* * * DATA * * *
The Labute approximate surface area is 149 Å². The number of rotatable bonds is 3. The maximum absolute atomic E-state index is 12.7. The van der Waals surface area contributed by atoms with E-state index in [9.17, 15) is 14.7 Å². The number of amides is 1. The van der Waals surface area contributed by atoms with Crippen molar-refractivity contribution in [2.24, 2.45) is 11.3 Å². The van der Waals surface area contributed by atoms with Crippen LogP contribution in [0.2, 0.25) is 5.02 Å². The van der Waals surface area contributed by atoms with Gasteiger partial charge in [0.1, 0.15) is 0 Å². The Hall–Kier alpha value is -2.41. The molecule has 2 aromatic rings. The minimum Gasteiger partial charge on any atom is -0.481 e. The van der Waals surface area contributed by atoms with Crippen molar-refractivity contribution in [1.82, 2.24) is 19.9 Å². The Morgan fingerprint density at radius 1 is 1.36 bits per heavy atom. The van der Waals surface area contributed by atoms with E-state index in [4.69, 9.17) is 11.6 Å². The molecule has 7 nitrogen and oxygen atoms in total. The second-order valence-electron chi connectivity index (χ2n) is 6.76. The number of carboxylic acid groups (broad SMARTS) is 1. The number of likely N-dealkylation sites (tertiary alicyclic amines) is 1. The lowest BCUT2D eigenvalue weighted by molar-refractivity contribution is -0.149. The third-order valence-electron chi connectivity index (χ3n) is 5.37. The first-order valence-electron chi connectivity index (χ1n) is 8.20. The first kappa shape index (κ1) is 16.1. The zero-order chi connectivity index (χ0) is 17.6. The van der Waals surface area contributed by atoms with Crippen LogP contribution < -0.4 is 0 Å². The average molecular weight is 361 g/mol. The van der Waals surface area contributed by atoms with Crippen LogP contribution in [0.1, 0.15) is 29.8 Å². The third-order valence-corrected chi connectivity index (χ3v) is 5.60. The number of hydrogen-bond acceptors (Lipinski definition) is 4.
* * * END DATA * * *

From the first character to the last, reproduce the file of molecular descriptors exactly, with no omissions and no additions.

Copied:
The Labute approximate surface area is 149 Å². The number of rotatable bonds is 3. The maximum absolute atomic E-state index is 12.7. The van der Waals surface area contributed by atoms with E-state index in [9.17, 15) is 14.7 Å². The number of amides is 1. The van der Waals surface area contributed by atoms with Crippen molar-refractivity contribution in [2.24, 2.45) is 11.3 Å². The van der Waals surface area contributed by atoms with Crippen LogP contribution in [0.2, 0.25) is 5.02 Å². The van der Waals surface area contributed by atoms with Gasteiger partial charge in [0.1, 0.15) is 0 Å². The Hall–Kier alpha value is -2.41. The molecule has 2 aromatic rings. The minimum Gasteiger partial charge on any atom is -0.481 e. The van der Waals surface area contributed by atoms with Crippen molar-refractivity contribution in [1.82, 2.24) is 19.9 Å². The Morgan fingerprint density at radius 1 is 1.36 bits per heavy atom. The van der Waals surface area contributed by atoms with E-state index in [4.69, 9.17) is 11.6 Å². The molecule has 7 nitrogen and oxygen atoms in total. The second-order valence-electron chi connectivity index (χ2n) is 6.76. The number of carboxylic acid groups (broad SMARTS) is 1. The number of likely N-dealkylation sites (tertiary alicyclic amines) is 1. The lowest BCUT2D eigenvalue weighted by molar-refractivity contribution is -0.149. The third-order valence-electron chi connectivity index (χ3n) is 5.37. The first-order valence-electron chi connectivity index (χ1n) is 8.20. The first kappa shape index (κ1) is 16.1. The zero-order chi connectivity index (χ0) is 17.6. The van der Waals surface area contributed by atoms with Crippen LogP contribution < -0.4 is 0 Å². The average molecular weight is 361 g/mol. The van der Waals surface area contributed by atoms with Crippen LogP contribution in [0.1, 0.15) is 29.8 Å². The third-order valence-corrected chi connectivity index (χ3v) is 5.60. The number of hydrogen-bond acceptors (Lipinski definition) is 4.